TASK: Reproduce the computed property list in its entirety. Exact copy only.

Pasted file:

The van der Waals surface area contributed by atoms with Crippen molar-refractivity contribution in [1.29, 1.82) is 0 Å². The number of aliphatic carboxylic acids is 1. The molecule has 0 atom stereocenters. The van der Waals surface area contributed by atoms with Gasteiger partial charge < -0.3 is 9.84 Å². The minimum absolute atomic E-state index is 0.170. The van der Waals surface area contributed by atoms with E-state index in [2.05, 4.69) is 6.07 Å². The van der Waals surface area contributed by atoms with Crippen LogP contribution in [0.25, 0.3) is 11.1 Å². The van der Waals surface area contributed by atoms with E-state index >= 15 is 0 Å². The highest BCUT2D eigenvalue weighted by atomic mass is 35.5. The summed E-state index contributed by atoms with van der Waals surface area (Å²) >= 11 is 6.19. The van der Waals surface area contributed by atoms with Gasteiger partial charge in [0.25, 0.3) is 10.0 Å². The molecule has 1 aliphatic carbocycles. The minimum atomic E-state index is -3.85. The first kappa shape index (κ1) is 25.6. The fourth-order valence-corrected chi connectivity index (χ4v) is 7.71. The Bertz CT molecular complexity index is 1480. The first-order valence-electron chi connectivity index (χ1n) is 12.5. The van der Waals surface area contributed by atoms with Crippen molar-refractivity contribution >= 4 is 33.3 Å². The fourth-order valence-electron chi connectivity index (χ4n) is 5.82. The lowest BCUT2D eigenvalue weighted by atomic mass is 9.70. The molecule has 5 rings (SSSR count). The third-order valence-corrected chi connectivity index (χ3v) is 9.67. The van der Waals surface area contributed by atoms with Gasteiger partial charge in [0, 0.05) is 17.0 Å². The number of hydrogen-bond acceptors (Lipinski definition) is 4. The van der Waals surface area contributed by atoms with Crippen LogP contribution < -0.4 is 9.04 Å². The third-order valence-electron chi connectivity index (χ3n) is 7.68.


The van der Waals surface area contributed by atoms with Crippen molar-refractivity contribution in [1.29, 1.82) is 0 Å². The number of aliphatic carboxylic acids is 1. The molecule has 0 atom stereocenters. The van der Waals surface area contributed by atoms with Gasteiger partial charge < -0.3 is 9.84 Å². The minimum absolute atomic E-state index is 0.170. The van der Waals surface area contributed by atoms with E-state index in [2.05, 4.69) is 6.07 Å². The van der Waals surface area contributed by atoms with Crippen LogP contribution in [0.25, 0.3) is 11.1 Å². The van der Waals surface area contributed by atoms with E-state index >= 15 is 0 Å². The highest BCUT2D eigenvalue weighted by atomic mass is 35.5. The summed E-state index contributed by atoms with van der Waals surface area (Å²) >= 11 is 6.19. The van der Waals surface area contributed by atoms with Gasteiger partial charge in [0.25, 0.3) is 10.0 Å². The molecule has 1 aliphatic carbocycles. The minimum atomic E-state index is -3.85. The first kappa shape index (κ1) is 25.6. The fourth-order valence-corrected chi connectivity index (χ4v) is 7.71. The Bertz CT molecular complexity index is 1480. The first-order valence-electron chi connectivity index (χ1n) is 12.5. The van der Waals surface area contributed by atoms with Crippen molar-refractivity contribution >= 4 is 33.3 Å². The fourth-order valence-electron chi connectivity index (χ4n) is 5.82. The lowest BCUT2D eigenvalue weighted by atomic mass is 9.70. The molecule has 5 rings (SSSR count). The third-order valence-corrected chi connectivity index (χ3v) is 9.67. The van der Waals surface area contributed by atoms with Gasteiger partial charge in [0, 0.05) is 17.0 Å². The number of hydrogen-bond acceptors (Lipinski definition) is 4. The van der Waals surface area contributed by atoms with Crippen LogP contribution < -0.4 is 9.04 Å². The third-order valence-electron chi connectivity index (χ3n) is 7.68.